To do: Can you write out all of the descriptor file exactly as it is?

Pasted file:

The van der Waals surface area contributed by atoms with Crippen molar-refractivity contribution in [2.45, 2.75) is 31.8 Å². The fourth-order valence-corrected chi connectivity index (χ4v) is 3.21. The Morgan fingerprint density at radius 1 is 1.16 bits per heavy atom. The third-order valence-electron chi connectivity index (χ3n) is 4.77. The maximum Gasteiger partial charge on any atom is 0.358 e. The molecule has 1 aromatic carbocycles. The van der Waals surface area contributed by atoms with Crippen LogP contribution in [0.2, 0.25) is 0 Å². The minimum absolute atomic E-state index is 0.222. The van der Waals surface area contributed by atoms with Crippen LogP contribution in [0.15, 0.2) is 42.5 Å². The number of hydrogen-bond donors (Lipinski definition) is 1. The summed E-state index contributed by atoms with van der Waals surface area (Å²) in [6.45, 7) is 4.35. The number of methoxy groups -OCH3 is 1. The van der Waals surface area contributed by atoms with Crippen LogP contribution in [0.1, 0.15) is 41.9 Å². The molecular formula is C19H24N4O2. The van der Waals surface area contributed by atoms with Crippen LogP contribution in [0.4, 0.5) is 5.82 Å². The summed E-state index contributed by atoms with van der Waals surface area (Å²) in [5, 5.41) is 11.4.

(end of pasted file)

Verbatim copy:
The van der Waals surface area contributed by atoms with Crippen molar-refractivity contribution in [2.45, 2.75) is 31.8 Å². The fourth-order valence-corrected chi connectivity index (χ4v) is 3.21. The Morgan fingerprint density at radius 1 is 1.16 bits per heavy atom. The third-order valence-electron chi connectivity index (χ3n) is 4.77. The maximum Gasteiger partial charge on any atom is 0.358 e. The molecule has 1 aromatic carbocycles. The van der Waals surface area contributed by atoms with Crippen LogP contribution in [0.2, 0.25) is 0 Å². The minimum absolute atomic E-state index is 0.222. The van der Waals surface area contributed by atoms with Crippen LogP contribution in [0.15, 0.2) is 42.5 Å². The number of hydrogen-bond donors (Lipinski definition) is 1. The summed E-state index contributed by atoms with van der Waals surface area (Å²) in [6.45, 7) is 4.35. The number of methoxy groups -OCH3 is 1. The van der Waals surface area contributed by atoms with Crippen LogP contribution in [0.1, 0.15) is 41.9 Å². The molecular formula is C19H24N4O2. The van der Waals surface area contributed by atoms with Crippen LogP contribution in [0.4, 0.5) is 5.82 Å². The summed E-state index contributed by atoms with van der Waals surface area (Å²) in [5, 5.41) is 11.4.